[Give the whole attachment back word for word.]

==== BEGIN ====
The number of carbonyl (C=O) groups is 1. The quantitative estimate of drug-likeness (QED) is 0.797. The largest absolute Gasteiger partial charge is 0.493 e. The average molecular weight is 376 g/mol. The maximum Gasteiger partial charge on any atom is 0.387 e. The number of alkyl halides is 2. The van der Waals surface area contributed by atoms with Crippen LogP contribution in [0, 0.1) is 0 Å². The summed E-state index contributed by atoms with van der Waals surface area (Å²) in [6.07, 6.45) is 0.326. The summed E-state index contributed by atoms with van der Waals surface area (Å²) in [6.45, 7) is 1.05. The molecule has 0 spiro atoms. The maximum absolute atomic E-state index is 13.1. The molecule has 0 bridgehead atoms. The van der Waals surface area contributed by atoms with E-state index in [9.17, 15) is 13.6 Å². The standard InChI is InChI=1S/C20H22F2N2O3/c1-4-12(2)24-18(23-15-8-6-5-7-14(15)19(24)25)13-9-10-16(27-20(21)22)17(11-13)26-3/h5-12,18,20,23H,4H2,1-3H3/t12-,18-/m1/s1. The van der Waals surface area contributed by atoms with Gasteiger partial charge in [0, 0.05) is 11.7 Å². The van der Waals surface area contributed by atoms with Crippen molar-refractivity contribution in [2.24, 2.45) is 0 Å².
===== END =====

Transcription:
The number of carbonyl (C=O) groups is 1. The quantitative estimate of drug-likeness (QED) is 0.797. The largest absolute Gasteiger partial charge is 0.493 e. The average molecular weight is 376 g/mol. The maximum Gasteiger partial charge on any atom is 0.387 e. The number of alkyl halides is 2. The van der Waals surface area contributed by atoms with Crippen LogP contribution in [0, 0.1) is 0 Å². The summed E-state index contributed by atoms with van der Waals surface area (Å²) in [6.07, 6.45) is 0.326. The summed E-state index contributed by atoms with van der Waals surface area (Å²) in [6.45, 7) is 1.05. The molecule has 0 spiro atoms. The maximum absolute atomic E-state index is 13.1. The molecule has 0 bridgehead atoms. The van der Waals surface area contributed by atoms with E-state index in [9.17, 15) is 13.6 Å². The standard InChI is InChI=1S/C20H22F2N2O3/c1-4-12(2)24-18(23-15-8-6-5-7-14(15)19(24)25)13-9-10-16(27-20(21)22)17(11-13)26-3/h5-12,18,20,23H,4H2,1-3H3/t12-,18-/m1/s1. The van der Waals surface area contributed by atoms with Gasteiger partial charge in [0, 0.05) is 11.7 Å². The van der Waals surface area contributed by atoms with Crippen molar-refractivity contribution in [2.24, 2.45) is 0 Å².